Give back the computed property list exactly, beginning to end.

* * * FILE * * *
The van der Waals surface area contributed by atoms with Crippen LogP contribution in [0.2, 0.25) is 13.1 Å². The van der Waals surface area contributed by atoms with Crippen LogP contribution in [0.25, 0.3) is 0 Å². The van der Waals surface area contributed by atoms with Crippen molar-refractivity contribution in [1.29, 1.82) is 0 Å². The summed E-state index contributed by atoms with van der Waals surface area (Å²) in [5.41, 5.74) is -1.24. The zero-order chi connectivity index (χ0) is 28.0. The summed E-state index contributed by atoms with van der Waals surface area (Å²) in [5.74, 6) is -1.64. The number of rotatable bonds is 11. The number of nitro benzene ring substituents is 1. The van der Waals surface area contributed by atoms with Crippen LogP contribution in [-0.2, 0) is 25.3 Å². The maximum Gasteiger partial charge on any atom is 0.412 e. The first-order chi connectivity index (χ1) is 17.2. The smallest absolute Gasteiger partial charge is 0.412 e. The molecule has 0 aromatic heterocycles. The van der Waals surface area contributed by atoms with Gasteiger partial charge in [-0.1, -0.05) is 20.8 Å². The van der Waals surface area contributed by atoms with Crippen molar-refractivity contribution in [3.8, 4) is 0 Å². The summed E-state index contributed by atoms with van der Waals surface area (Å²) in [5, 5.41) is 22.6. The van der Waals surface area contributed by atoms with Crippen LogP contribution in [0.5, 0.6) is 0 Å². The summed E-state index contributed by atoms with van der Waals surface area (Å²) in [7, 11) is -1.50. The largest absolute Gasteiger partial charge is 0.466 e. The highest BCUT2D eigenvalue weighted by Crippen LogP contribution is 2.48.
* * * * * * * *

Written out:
The van der Waals surface area contributed by atoms with Crippen LogP contribution in [0.2, 0.25) is 13.1 Å². The van der Waals surface area contributed by atoms with Crippen LogP contribution in [0.25, 0.3) is 0 Å². The van der Waals surface area contributed by atoms with Crippen molar-refractivity contribution in [1.29, 1.82) is 0 Å². The summed E-state index contributed by atoms with van der Waals surface area (Å²) in [5.41, 5.74) is -1.24. The zero-order chi connectivity index (χ0) is 28.0. The summed E-state index contributed by atoms with van der Waals surface area (Å²) in [5.74, 6) is -1.64. The number of rotatable bonds is 11. The number of nitro benzene ring substituents is 1. The van der Waals surface area contributed by atoms with Crippen LogP contribution in [-0.2, 0) is 25.3 Å². The maximum Gasteiger partial charge on any atom is 0.412 e. The first-order chi connectivity index (χ1) is 17.2. The smallest absolute Gasteiger partial charge is 0.412 e. The molecule has 0 aromatic heterocycles. The van der Waals surface area contributed by atoms with Gasteiger partial charge in [-0.1, -0.05) is 20.8 Å². The van der Waals surface area contributed by atoms with Crippen molar-refractivity contribution in [3.8, 4) is 0 Å². The summed E-state index contributed by atoms with van der Waals surface area (Å²) in [5, 5.41) is 22.6. The van der Waals surface area contributed by atoms with Crippen LogP contribution in [0.5, 0.6) is 0 Å². The summed E-state index contributed by atoms with van der Waals surface area (Å²) in [7, 11) is -1.50. The largest absolute Gasteiger partial charge is 0.466 e. The highest BCUT2D eigenvalue weighted by Crippen LogP contribution is 2.48.